The Clockwork Angel graphic novel is a book that has sort of fluttered around the periphery of my awareness for awhile now, but overwhelmed with LIFE and reading commitments this year, it was a book that managed to slip through the cracks of my over-saturated TBR. And then I finished Clockwork Princess, and was doing my post-“Ohthefeels!” ritual that follows the end of any Cassandra Clare book which consists of trawling through the TID fanart that deviantART has to offer, when I was suddenly reminded that “Hey! There’s a graphic novel! Lots and lots of Will, Jem & Tessa. I think I might want it. I think I might need it.”
I’m always a little apprehensive of seeing a beloved story come to life visually on paper or screen. What if the characters don’t look like I imagined? What if the artist/actor/director doesn’t grasp the subtleties and nuances of the characters and their relationships? What if they leave out or change vital pieces of the story? What if it’s just done poorly? Will it forever change my mental image of the the way I imagined the world and the characters — the way I look at the book?
It’s a risk. It might suck. It’s inevitable. Then, that’ll suck too. And maybe.
So with all of those questions and fears hovering in the forefront of my mind, what’d I think of this graphic novel?
That it was awesome. HyeKyung Baek brought Tessa, Will, and Jem’s stories to life beautifully and brilliantly… and sometimes terrifyingly and creepily. It’s like Baek took a peek inside my mind and translated my imaginings of Shadowhunters & Co. to the page, capturing them perfectly. Sure, this version of the story is an abbreviated one, but I am impressed with how much of the story is crammed into 250+ pages, how much detail there is, how rich the character and relationship development is. I got to see with a new perspective where certain plot points had taken root, details I had missed, and tidbits I had forgotten.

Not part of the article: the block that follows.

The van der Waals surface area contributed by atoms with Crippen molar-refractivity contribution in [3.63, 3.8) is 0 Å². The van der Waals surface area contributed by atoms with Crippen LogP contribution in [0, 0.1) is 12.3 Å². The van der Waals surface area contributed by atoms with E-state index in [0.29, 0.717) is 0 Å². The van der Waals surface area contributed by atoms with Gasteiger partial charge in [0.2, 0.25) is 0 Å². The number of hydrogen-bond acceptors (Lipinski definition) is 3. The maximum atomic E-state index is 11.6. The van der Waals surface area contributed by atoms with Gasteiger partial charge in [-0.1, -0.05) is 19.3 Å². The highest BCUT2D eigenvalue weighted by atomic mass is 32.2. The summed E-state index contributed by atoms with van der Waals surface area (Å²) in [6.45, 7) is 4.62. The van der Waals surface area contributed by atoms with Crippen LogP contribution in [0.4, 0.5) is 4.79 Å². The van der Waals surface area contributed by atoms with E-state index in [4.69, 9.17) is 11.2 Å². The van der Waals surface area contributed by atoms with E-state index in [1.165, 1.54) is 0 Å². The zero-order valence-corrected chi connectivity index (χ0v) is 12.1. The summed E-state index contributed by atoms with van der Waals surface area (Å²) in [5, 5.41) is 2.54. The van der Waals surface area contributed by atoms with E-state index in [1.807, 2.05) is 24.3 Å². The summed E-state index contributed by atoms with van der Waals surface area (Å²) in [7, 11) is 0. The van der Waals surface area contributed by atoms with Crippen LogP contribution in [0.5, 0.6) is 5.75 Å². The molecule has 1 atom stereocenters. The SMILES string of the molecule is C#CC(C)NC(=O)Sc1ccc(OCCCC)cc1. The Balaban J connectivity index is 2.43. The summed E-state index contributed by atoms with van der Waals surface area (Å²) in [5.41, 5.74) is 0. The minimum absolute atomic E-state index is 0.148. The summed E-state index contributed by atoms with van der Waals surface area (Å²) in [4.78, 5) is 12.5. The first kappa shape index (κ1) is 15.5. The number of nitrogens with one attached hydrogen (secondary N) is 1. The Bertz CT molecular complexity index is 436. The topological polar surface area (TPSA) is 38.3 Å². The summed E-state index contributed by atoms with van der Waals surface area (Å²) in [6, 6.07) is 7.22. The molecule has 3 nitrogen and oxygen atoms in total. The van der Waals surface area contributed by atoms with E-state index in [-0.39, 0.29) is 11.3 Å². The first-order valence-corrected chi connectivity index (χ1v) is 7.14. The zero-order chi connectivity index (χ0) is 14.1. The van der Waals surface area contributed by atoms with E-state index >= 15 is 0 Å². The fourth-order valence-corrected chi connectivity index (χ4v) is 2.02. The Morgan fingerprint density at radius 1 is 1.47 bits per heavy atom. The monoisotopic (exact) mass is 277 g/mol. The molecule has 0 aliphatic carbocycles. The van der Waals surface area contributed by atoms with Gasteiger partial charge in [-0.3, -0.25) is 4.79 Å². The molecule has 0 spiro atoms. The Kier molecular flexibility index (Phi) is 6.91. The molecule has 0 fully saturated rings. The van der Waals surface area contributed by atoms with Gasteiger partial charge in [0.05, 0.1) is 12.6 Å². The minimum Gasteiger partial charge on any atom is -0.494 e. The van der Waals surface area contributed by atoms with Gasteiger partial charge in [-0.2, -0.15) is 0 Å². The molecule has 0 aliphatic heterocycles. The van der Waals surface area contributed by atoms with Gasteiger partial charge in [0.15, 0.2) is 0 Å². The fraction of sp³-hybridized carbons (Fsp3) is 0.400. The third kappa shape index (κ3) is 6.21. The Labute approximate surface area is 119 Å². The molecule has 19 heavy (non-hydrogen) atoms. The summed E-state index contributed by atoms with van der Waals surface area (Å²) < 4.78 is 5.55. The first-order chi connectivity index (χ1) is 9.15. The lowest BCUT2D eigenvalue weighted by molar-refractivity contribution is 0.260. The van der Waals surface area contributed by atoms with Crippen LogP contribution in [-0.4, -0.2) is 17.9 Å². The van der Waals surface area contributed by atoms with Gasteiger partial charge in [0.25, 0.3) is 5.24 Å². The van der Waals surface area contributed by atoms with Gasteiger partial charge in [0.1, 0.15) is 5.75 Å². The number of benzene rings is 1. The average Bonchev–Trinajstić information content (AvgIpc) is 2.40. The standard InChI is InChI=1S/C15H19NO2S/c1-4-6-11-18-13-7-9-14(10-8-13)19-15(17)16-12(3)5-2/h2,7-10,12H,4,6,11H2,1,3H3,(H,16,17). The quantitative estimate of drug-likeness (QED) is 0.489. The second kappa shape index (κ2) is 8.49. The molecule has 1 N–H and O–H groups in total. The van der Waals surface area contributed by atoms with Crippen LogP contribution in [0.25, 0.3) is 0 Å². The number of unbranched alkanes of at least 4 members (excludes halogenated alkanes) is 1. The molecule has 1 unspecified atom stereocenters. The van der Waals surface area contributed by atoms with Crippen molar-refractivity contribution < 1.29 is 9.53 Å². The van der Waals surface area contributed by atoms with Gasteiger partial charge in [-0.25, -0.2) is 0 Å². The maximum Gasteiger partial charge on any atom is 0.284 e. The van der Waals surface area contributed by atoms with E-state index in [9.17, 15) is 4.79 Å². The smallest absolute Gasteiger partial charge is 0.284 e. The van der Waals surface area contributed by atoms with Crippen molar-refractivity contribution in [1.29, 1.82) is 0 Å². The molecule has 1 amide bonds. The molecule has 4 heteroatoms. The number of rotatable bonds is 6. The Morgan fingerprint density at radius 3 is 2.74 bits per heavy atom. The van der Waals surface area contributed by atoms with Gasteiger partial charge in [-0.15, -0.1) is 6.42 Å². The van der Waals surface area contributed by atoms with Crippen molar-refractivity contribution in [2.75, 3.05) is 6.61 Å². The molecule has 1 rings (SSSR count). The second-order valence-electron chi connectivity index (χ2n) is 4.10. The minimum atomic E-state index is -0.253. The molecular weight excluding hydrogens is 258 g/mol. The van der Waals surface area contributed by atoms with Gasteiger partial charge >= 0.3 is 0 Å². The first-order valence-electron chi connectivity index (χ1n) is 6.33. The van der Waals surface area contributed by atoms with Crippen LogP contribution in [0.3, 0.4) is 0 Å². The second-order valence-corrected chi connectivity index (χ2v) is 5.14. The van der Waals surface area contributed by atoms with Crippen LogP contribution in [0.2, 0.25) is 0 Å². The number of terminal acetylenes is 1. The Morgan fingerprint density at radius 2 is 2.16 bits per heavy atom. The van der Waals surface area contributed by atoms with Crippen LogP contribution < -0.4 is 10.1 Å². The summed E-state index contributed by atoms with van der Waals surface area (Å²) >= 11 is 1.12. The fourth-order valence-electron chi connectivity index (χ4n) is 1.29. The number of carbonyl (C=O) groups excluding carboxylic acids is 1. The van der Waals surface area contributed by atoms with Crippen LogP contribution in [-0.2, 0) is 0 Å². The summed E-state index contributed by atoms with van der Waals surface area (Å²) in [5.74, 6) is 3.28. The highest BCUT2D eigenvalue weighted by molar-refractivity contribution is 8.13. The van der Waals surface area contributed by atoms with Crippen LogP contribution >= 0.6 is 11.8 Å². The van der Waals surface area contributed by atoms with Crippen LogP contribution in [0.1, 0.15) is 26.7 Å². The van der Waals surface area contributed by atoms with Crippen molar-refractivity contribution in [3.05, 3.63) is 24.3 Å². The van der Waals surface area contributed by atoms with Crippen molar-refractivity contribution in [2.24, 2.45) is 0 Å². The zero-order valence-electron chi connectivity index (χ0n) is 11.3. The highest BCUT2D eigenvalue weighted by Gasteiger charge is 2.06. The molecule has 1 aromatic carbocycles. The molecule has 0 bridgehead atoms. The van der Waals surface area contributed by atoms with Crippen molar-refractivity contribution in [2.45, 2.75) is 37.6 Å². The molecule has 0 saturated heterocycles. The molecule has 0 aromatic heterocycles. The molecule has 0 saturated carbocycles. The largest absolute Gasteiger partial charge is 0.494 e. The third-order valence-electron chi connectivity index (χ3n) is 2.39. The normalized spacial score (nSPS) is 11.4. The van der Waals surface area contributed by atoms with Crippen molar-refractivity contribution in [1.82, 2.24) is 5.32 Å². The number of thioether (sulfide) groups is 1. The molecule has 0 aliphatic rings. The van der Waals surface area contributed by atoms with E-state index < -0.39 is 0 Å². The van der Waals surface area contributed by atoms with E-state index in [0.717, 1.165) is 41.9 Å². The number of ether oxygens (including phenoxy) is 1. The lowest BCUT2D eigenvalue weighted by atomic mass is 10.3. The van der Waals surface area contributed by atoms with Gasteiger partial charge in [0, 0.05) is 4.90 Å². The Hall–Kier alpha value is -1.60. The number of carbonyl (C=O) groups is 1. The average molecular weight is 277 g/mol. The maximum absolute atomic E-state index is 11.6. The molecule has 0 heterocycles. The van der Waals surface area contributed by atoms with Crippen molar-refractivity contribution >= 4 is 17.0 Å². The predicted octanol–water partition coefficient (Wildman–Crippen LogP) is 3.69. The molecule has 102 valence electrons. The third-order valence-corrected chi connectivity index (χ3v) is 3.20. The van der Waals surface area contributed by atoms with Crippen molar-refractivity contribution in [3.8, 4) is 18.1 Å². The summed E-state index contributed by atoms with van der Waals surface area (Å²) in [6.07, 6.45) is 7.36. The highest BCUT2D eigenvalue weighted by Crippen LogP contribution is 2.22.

Also, another random observation I’ll throw in for free. Being exposed to this story again helped me remember just how much interaction there was between Jem and Tessa in the first book. When I first read Clockwork Angel, I was so hung up on Will (“Aww….look how obviously and tragically tortured you are, and how you cover it up with such reprehensibly cruel behavior! Just let me love you!!!” *Elmyra hug*). I considered Jem to be a romantic foil – a distraction – to the greater love story of Will & Tessa, that I didn’t really pay as much attention to Jem & Tessa’s moments. They’re quiet moments, but meaningful ones with a lot of depth.
“Oh, the feels!”
<clutches heart as she listens to her ridiculously emo TID playlist>
Suffice it to say that reading the graphic novel makes me want to reread the original novels again now that I know things.
Overall. Beautiful, gorgeous, and perfect, The Clockwork Angel graphic novel satisfied my craving to see the Infernal Devices world for myself and gave me the opportunity to live in it a little bit longer, because I’m still not quite ready to leave it just yet.
And a glimpse of Baek’s gorgeous artwork:
click to enlarge